Amazon.com Inc.’s bid to buy into one of the U.K.’s most successful startups may get caught up in antitrust authorities’ fear that they made mistakes in the past.
The Competition and Markets Authority has until Wednesday to decide whether to continue a two-month-old probe that froze Amazon’s bid of around $500 million for a minority stake in food-delivery service Deliveroo.
“The CMA is very interested in tech giants extending their tentacles into other markets,” said Alan Davis, a competition lawyer at Pinsent Masons in London. Antitrust regulators “are paranoid about it at the moment because they are concerned they have not looked at these mergers enough in the past, like Facebook-WhatsApp.”
Authorities were put off over Facebook Inc.’s change of position on how it handled data from WhatsApp, prompting EU officials to accuse the company of misleading them to win approval for the takeover in 2014. Big Tech is a flash point now for antitrust across the globe. In the U.S., there are probes into Google, Facebook and Amazon over allegations they unfairly hinder competition. The CMA is investigating how Google plans to use Looker Data Sciences Inc. data before approving that $2.6 billion takeover.
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While the CMA’s mission is in part to ensure big deals won’t hamper competition, it doesn’t usually investigate bids for minority stakes. It may have been moved to act this time because of Amazon’s access to an unending reservoir of data from its many businesses. And CMA’s Chief Executive Officer Andrea Coscelli has said that it was a mistake to allow deals like Facebook’s purchase of Instagram.
“U.K. regulators may have some antitrust concerns with the proposed investment,” said Bloomberg Intelligence analysts Aitor Ortiz and Diana Gomes. “One of them could be whether Amazon could get access to Deliveroo’s user data, leveraging the delivery giant’s position in other markets besides on-demand restaurant delivery, such as online groceries.”
Amazon, Deliveroo and the CMA declined to comment on the matter.
The food-delivery business is no stranger to the regulator’s attention. Two years ago the agency began investigating Just Eat Plc’s merger with a smaller rival Hungryhouse, eventually allowing it to go through because of the competition in the sector.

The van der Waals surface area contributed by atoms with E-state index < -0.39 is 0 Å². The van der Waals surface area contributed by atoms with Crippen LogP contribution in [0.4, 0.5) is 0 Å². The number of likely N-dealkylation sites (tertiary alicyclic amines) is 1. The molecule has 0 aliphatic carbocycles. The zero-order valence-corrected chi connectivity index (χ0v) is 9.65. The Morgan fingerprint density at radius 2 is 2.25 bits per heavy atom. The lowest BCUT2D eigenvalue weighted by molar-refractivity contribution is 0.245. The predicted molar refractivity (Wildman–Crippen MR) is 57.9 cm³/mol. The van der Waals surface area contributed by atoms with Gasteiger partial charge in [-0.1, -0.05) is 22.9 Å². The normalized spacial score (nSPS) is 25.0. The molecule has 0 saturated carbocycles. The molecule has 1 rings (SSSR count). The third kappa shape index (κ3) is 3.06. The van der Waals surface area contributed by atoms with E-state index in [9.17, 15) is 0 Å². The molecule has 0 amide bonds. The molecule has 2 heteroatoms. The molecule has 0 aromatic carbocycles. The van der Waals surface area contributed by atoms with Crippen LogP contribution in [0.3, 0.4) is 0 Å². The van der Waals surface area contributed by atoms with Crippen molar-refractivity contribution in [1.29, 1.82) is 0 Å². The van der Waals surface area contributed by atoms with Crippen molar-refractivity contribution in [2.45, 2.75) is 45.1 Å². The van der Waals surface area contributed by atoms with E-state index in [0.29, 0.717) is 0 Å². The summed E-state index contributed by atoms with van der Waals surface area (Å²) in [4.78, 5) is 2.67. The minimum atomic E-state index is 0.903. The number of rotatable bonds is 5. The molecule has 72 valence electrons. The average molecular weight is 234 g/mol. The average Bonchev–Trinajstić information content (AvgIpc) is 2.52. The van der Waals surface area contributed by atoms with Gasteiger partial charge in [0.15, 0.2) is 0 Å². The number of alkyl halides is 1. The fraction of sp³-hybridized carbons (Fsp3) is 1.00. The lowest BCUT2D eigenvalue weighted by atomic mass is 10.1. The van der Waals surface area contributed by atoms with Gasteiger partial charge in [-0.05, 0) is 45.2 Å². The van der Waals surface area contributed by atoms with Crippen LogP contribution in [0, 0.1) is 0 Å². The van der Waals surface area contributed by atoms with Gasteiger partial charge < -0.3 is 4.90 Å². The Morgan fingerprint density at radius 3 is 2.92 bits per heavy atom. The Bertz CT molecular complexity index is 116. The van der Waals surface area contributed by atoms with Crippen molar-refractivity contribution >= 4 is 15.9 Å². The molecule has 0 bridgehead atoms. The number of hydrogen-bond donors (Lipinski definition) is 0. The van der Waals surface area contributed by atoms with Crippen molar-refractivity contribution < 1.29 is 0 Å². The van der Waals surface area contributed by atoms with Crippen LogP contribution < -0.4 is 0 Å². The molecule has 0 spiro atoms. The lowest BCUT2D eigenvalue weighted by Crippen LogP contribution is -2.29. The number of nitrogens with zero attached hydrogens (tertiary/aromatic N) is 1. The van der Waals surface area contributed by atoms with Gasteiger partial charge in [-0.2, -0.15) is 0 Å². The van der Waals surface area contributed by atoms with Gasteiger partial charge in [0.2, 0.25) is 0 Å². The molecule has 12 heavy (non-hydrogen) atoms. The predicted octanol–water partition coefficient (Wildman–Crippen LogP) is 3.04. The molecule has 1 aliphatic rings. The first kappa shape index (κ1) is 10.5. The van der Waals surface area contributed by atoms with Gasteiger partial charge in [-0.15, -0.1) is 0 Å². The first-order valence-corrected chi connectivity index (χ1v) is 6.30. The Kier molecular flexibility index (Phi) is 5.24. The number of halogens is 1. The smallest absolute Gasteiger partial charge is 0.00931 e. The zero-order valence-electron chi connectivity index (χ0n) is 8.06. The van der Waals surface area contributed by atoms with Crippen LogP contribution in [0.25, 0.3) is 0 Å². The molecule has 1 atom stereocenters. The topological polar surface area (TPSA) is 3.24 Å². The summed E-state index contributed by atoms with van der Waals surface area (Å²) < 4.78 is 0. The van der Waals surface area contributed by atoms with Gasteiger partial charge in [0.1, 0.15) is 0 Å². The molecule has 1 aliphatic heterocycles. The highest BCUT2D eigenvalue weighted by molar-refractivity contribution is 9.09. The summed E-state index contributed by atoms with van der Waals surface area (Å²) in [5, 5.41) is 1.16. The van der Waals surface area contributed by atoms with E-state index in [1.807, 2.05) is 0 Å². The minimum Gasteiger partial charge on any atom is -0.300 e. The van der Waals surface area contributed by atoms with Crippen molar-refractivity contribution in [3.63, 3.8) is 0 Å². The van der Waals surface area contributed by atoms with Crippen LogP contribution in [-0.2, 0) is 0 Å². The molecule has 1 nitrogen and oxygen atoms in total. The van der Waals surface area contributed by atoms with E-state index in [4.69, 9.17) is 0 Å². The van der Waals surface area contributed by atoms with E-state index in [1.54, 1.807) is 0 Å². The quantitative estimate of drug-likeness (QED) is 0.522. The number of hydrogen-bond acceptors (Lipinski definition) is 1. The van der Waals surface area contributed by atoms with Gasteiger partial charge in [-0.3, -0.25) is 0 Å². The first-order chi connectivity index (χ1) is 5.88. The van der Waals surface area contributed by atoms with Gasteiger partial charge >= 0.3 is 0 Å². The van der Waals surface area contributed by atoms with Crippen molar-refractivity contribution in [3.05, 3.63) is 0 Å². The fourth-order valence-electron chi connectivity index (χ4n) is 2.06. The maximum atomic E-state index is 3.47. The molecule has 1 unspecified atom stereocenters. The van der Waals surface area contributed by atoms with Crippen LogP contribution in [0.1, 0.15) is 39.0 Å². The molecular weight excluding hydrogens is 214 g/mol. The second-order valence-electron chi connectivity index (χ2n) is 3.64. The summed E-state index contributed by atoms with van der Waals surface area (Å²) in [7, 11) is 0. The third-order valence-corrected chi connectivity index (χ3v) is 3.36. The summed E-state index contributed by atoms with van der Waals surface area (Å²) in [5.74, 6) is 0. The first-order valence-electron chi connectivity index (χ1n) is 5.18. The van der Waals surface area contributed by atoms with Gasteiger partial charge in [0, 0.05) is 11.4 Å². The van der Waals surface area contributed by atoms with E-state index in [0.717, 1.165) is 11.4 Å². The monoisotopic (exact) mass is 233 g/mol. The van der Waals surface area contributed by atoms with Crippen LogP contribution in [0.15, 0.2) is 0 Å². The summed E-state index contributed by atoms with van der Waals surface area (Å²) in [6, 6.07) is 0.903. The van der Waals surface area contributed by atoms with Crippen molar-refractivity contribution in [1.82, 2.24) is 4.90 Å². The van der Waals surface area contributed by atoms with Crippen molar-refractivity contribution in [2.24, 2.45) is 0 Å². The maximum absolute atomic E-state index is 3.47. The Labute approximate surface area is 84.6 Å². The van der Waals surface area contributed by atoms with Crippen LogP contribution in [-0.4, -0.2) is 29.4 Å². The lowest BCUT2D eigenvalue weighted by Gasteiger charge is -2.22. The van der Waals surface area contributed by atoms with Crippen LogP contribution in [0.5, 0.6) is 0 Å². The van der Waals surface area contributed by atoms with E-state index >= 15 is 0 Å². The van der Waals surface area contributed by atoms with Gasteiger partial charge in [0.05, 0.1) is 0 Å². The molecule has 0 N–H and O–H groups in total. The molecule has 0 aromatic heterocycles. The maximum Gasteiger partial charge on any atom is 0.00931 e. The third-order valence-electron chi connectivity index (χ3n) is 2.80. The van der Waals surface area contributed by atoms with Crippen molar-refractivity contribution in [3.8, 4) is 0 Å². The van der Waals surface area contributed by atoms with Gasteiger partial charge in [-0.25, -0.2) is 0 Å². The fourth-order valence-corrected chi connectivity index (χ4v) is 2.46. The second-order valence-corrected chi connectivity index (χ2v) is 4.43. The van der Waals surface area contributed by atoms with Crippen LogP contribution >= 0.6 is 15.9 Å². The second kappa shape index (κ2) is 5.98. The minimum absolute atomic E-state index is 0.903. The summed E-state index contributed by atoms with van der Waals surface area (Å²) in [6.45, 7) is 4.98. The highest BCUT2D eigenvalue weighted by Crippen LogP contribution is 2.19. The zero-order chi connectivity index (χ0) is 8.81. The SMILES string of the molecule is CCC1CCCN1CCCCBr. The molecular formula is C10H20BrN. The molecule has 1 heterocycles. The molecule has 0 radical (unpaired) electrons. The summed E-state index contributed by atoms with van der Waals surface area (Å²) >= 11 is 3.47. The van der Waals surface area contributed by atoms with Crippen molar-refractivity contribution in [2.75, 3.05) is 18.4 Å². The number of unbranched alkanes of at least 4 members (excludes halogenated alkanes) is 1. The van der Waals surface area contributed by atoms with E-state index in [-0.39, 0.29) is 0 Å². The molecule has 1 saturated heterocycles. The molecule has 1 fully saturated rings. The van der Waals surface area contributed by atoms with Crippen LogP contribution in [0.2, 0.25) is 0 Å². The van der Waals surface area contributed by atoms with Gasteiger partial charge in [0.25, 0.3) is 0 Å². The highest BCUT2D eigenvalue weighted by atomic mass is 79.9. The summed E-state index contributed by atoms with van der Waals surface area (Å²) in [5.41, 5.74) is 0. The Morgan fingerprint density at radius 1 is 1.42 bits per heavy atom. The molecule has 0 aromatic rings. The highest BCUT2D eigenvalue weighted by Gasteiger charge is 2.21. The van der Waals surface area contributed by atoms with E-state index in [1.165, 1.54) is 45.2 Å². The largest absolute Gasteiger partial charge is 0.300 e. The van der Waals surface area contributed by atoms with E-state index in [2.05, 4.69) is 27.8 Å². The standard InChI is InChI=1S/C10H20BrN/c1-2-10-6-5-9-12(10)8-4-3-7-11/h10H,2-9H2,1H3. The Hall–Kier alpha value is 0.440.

Since then the delivery business has seen a wave of acquisitions and international expansion. Just Eat agreed to a 5 billion-pound merger ($6.6 billion) with Dutch firm Takeaway.com NV in July, while Uber Technologies Inc. was reported to be showing interest in Spanish startup Glovo. However, according to food-service consultant Peter Backman, competition in the sector remains strong.
“It’s getting more intense because the pressure to get scale is becoming more intense,” said Backman, a former director of Horizons FS. “Although the market has gotten bigger, they are under huge pressure to become profitable.”
Deliveroo has never turned a profit, losing 232 million pounds last year despite a 72% increase in global sales. A ruling against Amazon would be a setback for the U.K. company, which has already raised $1.53 billion in investor funding.
In August, it was forced to make an abrupt retreat from Germany after struggling to get a grip on the market.
For Amazon, the stakes aren’t as high, but if the CMA decision goes the wrong way, it faces yet another embarrassing exit from a market it has found difficult to crack. It closed its own U.K. food delivery unit Amazon Restaurants U.K. in December 2018, with its American counterpart following suite last summer.